Samsung just sent us one hell of a goofy press release... on a scale of 1-10, this thing rates a 'K'. At first I was reluctant to run with it for fear of being that creepy, awkward blog (hell, some of you got upset over the Android vs. iPhone sex partners thing, when that was obviously in good fun - but I digress). So, without a creeper 'stache in sight around the AP offices, here goes.
This one is sure to make plenty of people happy: it looks like there's finally a root method for the latest EVO OTA. The method was discovered by XDA-Devs user Dan Wager and is based on Sebastian Krahmer's Droid 2 root - although this seems to achieve root by downgrading to Android 2.1 and flashing unrevoked.
Based on a tweet by Cyanogen, the G2 isn't going to be sporting another rehash of the Snapdragon family of chipsets that has come to dominate HTC devices for the past 6 months.
You may remember back in November of 2009 (or maybe not, I didn't) that Qualcomm demoed an updated family of chipsets for mobile multimedia devices. The name of that chipset is the remarkably catchy MSM7X30 (really has a ring to it, no?), and it's bringing a little more to the table than its predecessors.
A couple of weeks ago, Engadget ran a piece on a new product from a company called Phonesuit aimed at smartphone users with MiniUSB and MicroUSB charging ports (this should cover every Android phone as far as I know). Shortly after Engadget's piece, we were contacted by Phonesuit and offered a review unit, which we gladly accepted.
Today, T-Mobile announced that the Motorola Charm is now available, and the pricing options out there in the wild are a bit confusing to say the least.
Wirefly currently has the best deal - you can get the Charm for $0 on a new T-Mobile 2-year contract priced at $59.99 a month. But, if you're a current T-Mobile customer, unless you plan on terminating your current contract, you'll have to fork over $50 and renew your agreement.
Over 2 months after the HTC EVO 4G became available to Sprint customers nationwide, HTC has finally made available its official EVO 4G "car upgrade kit." What does it include? When you open the box, you'll find the actual phone "dock" which uses the EVO's micro-USB port to provide power to the phone, as well as the windshield-mountable platform/base. You'll probably also find a lengthy warranty and instruction document of some sort (sorry if we spoiled the surprise).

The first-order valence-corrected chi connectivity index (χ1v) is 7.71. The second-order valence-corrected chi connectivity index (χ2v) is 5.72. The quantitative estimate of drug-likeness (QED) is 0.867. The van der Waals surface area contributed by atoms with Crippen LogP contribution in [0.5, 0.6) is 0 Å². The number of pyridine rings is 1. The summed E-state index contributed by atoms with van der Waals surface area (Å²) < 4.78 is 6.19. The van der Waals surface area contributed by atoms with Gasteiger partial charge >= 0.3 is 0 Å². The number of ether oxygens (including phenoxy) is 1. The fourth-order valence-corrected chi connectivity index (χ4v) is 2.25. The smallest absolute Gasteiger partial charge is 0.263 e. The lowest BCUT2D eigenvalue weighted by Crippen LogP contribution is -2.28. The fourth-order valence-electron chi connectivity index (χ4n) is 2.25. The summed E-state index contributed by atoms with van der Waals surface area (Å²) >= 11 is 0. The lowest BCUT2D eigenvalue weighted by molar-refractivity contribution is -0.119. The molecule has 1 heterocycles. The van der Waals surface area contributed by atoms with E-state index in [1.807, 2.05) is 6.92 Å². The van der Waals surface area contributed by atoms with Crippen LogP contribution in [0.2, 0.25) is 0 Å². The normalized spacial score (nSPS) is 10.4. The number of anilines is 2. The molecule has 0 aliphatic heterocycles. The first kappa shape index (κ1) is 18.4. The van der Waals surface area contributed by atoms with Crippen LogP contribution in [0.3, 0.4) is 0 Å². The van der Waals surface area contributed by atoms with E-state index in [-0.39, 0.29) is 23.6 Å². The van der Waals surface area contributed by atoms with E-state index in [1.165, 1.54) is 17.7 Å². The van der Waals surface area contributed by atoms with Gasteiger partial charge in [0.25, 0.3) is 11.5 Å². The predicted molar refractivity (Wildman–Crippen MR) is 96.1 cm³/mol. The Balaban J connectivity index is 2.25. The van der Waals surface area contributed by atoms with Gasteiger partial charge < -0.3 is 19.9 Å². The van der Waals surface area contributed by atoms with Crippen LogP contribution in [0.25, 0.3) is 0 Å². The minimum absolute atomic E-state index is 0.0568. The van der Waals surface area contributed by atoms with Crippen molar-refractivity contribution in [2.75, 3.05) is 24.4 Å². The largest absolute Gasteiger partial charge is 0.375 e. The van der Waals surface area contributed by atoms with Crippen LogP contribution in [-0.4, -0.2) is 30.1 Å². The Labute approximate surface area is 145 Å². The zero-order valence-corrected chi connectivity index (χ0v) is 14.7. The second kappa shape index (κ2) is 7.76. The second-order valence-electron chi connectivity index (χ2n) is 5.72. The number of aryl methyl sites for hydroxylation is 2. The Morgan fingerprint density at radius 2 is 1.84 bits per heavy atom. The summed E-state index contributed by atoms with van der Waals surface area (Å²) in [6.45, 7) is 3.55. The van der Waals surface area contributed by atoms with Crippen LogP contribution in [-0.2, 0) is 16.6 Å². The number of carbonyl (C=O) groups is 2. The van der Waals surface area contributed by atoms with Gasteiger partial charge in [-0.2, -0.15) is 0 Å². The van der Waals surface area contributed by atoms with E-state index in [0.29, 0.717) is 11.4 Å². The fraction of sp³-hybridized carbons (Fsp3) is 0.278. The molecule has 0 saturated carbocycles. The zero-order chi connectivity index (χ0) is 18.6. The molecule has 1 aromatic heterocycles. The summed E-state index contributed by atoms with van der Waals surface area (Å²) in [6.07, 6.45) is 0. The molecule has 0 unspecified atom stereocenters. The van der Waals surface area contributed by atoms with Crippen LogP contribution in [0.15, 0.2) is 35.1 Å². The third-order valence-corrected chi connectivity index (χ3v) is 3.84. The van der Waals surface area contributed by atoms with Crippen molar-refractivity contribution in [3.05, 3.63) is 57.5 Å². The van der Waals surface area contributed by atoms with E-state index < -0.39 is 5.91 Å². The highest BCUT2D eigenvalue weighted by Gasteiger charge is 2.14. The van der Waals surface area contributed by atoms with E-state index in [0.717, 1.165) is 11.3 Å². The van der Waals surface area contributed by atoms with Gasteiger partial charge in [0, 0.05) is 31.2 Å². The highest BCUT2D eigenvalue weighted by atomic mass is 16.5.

Mark DeLoura, who was hired by Google about 5 months ago to fill the much-needed position of Games Developer Advocate, just announced he has left the company. This marks the second big name to leave Google's gaming department (Games at Google) this summer.
The reason for Mark's departure from Google? It wasn't a perfect fit for him - or at least that his story and he's sticking to it! In the official announcement on his blog, Mark wrote:
"I enjoyed working with many of the people there, but it was not the perfect fit for me."
Mark also spoke about the progress that has been made over at Games at Google, outlining the building of apps in the browser and the greater developer flexibility.
Looks like a dev over at XDA-Devs (where else?) has managed to root the Motorola Droid 2. As this is the device's first root and it was just released, it's not surprising that the method is still dependant on manually typing a number of commands. The process requires adb and Motorola drivers to be installed, and involves pushing and executing the root file with ADB. While it doesn't look overly complex, it's probably not something suitable for more novice rooters.
Remember the $0.01 Samsung Vibrant deal Amazon put up last week in response to T-Mobile's $99.99 sale? After running for a few days, the promotion ran out (the Vibrant is now $69.99), only to be replaced by another one, this time for AT&T customers.
That's right, the Samsung Captivate now costs a cool 1 penny for new accounts and comes with a free activation and 2-day shipping. This is the best deal on this phone to date, and it will probably last only a few days, judging by how long it took the Vibrant deal to vaporize.
The original Droid was a revolutionary phone, not just because it saved Motorola from certain bankruptcy but also because it revealed the wonders of Android to the masses.
For the first time, an Android device was being marketed in a way that appealed to an average American. Not only that - the Droid was Google’s officially anointed Jesus phone, up until the Nexus One came along, meaning it was the first to get Android 2.0, the first to get Google Navigation, etc.